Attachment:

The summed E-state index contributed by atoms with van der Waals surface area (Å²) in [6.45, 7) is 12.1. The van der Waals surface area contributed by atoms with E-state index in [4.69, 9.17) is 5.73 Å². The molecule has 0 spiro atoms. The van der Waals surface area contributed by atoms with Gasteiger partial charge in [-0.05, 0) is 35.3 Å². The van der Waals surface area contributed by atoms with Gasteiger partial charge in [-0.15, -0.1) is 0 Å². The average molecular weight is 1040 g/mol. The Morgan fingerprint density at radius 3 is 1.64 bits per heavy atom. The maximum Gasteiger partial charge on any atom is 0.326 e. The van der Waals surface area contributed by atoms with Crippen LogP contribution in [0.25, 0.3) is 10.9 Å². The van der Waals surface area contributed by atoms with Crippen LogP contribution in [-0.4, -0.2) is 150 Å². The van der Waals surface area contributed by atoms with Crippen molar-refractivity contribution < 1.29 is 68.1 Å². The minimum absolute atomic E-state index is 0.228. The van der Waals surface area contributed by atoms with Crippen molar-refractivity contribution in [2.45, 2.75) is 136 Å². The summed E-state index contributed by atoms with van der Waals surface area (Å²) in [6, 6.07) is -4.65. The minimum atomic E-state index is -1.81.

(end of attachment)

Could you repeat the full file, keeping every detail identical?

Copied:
The summed E-state index contributed by atoms with van der Waals surface area (Å²) in [6.45, 7) is 12.1. The van der Waals surface area contributed by atoms with E-state index in [4.69, 9.17) is 5.73 Å². The molecule has 0 spiro atoms. The van der Waals surface area contributed by atoms with Gasteiger partial charge in [-0.05, 0) is 35.3 Å². The van der Waals surface area contributed by atoms with Gasteiger partial charge in [-0.15, -0.1) is 0 Å². The average molecular weight is 1040 g/mol. The Morgan fingerprint density at radius 3 is 1.64 bits per heavy atom. The maximum Gasteiger partial charge on any atom is 0.326 e. The van der Waals surface area contributed by atoms with Crippen LogP contribution in [0.25, 0.3) is 10.9 Å². The van der Waals surface area contributed by atoms with Crippen LogP contribution in [-0.4, -0.2) is 150 Å². The van der Waals surface area contributed by atoms with Crippen molar-refractivity contribution < 1.29 is 68.1 Å². The minimum absolute atomic E-state index is 0.228. The van der Waals surface area contributed by atoms with Crippen molar-refractivity contribution in [2.45, 2.75) is 136 Å². The summed E-state index contributed by atoms with van der Waals surface area (Å²) in [6, 6.07) is -4.65. The minimum atomic E-state index is -1.81.